Remember, IF the rejection was based SOLELY on BMAT. IT WAS PURELY AN ACADEMIC DECISION TO REJECT HIM!

    Which considering his other academic accolades, is ludacris!
    Thats a fair comeback, added to which he would not have had the BMAT result at the time of application, unlike those who get rejected on UKCAT and then moan about it.

    In terms of the BMAT break down the essay section (if it still exists) seemed to be the make or break section among my old school freinds applications, which perhaps illustrates a certain amount of diversity.

    That said, at the end of the day how much would it cost for the extra time to be spent reading every application rather than performing a straight deletion of all those under X BMAT score?

    Also the medical school gets its funding per person, unrelated to how good they are in terms of academic history, so there is no notable financial incentive to take such measures to ensure they only take say the most academic.


    I think what I am struggling to grasp here, is why people think that medical schools have a duty to make applications as fair as possible. I accept that one would hope from a ethical point of view that they would, though from a pragmatic perspective its completely impossible.

    Lets try and put some numbers on this.

    When I applied Leeds had 3500 applicants for 250 places.

    2700 of these applicants met all the academic criteria.

    (numbers from one of dads mates who was on the panel at the time)

    Lets say each UCAS form takes 20 minutes to fairly assess. (though personally I think 30 mins is more realistic)

    So thats 900 hours of time, or 22.5 working weeks for each to be done once by one person, and we only do those who met the published academic requirements.

    Now I don't think anyone would condone only one person looking at each form, so lets up that to two.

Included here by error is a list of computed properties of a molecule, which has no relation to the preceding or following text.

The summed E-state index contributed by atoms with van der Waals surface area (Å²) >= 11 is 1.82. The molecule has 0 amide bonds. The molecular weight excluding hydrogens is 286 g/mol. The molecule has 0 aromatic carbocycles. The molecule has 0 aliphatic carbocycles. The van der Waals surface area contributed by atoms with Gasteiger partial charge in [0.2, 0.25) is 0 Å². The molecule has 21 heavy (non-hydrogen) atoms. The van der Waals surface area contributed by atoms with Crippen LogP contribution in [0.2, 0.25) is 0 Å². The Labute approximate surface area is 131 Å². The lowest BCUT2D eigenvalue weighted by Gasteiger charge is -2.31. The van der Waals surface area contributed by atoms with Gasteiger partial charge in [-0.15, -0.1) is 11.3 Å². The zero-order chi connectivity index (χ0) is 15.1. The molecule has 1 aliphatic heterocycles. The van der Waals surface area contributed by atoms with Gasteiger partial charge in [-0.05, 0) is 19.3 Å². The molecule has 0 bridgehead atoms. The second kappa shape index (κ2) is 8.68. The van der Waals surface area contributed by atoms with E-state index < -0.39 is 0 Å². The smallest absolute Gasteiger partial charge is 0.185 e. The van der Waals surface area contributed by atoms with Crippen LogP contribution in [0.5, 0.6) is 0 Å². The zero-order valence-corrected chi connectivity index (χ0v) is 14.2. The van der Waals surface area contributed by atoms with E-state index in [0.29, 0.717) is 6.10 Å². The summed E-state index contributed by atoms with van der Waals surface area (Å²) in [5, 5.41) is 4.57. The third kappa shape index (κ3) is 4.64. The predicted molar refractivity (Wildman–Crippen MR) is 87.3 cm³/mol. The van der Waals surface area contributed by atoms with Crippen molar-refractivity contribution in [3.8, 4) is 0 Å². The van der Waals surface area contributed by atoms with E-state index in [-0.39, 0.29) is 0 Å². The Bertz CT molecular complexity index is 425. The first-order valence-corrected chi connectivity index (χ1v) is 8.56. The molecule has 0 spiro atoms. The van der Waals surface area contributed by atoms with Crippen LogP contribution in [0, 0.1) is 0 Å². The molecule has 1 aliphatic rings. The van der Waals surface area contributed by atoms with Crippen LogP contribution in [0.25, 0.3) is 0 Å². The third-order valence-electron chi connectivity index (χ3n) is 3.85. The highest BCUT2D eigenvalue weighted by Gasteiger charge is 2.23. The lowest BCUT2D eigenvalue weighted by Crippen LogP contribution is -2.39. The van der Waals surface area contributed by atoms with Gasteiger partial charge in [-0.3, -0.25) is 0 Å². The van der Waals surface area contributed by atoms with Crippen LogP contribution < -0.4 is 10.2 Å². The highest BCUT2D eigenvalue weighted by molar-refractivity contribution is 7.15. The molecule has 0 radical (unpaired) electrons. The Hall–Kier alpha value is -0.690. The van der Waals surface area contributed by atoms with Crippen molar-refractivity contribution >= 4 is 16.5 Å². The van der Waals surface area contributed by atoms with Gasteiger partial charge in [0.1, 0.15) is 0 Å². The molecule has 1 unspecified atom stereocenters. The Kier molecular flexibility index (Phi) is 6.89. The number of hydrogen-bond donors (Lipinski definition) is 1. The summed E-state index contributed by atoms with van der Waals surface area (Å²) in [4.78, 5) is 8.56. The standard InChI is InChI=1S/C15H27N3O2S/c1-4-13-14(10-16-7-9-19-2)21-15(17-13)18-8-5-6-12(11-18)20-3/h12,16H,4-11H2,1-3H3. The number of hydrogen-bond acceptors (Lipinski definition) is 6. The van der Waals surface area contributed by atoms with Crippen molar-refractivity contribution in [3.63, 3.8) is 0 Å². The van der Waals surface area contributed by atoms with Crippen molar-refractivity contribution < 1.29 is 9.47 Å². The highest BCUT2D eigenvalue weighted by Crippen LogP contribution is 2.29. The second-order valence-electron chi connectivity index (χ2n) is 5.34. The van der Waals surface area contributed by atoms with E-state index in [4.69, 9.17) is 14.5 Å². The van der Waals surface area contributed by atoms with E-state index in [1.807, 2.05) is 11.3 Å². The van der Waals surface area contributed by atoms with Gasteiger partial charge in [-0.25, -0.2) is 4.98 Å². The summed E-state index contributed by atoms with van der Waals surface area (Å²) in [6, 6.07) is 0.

45 working weeks, or some-ones yearly salary appears.

    Cost thus far is therefore 20-40 grand, possibly more depending who is doing the reviewing, before we add logistics, any fees to UCAS the unis pay etc etc.

    Now lets bear in mind that the medical schools have from the 10th of october to the end of march to do all this, or twenty weeks. Realistically therefore we need to get this all done fast so we can start interviewing.

    Lets try and read/mark all the forms twice by christmas, so we have a reasonably fair view of all.

    1800 hours of work, over ten weeks assuming we don't work people too hard over christmas (uni term times and all that)

    180 hours a week, lets say we have people doing nothing but this, we need four full time people and one part time.

    Here we run into a problem, is it fair to get some random in just for this? Or would it be fairer to get someone who teaches medicine, or is in the field to read the forms?

    Lets say therefore we get our lecturers to spend some time on it. Twenty lecturers over ten weeks, oh dear, thats nine hours a week. When will they do their research committments etc?


    I think all can agree from that very very basic break down that to do it entirely fairly (pre interview only) isn't viable. As such inevitably some form of filtering is inevitable.
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    (Original post by ADREAM)
    The number of exceptional candidates that I know with 3, verging on 4, med rejections truly is shocking. L6th - be warned.
    Yeah, I'm *****ing it alright. :eek3: :eek3:
    Sounds like next year is going to be a complete nightmare!

    (Sorry for hijacking your thread by the way, 2009-ers. :redface:)
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    (Original post by terpineol)
    Thats a fair comeback, added to which he would not have had the BMAT result at the time of application, unlike those who get rejected on UKCAT and then moan about it.

    In terms of the BMAT break down the essay section (if it still exists) seemed to be the make or break section among my old school freinds applications, which perhaps illustrates a certain amount of diversity.

    That said, at the end of the day how much would it cost for the extra time to be spent reading every application rather than performing a straight deletion of all those under X BMAT score?

    Also the medical school gets its funding per person, unrelated to how good they are in terms of academic history, so there is no notable financial incentive to take such measures to ensure they only take say the most academic.


    I think what I am struggling to grasp here, is why people think that medical schools have a duty to make applications as fair as possible. I accept that one would hope from a ethical point of view that they would, though from a pragmatic perspective its completely impossible.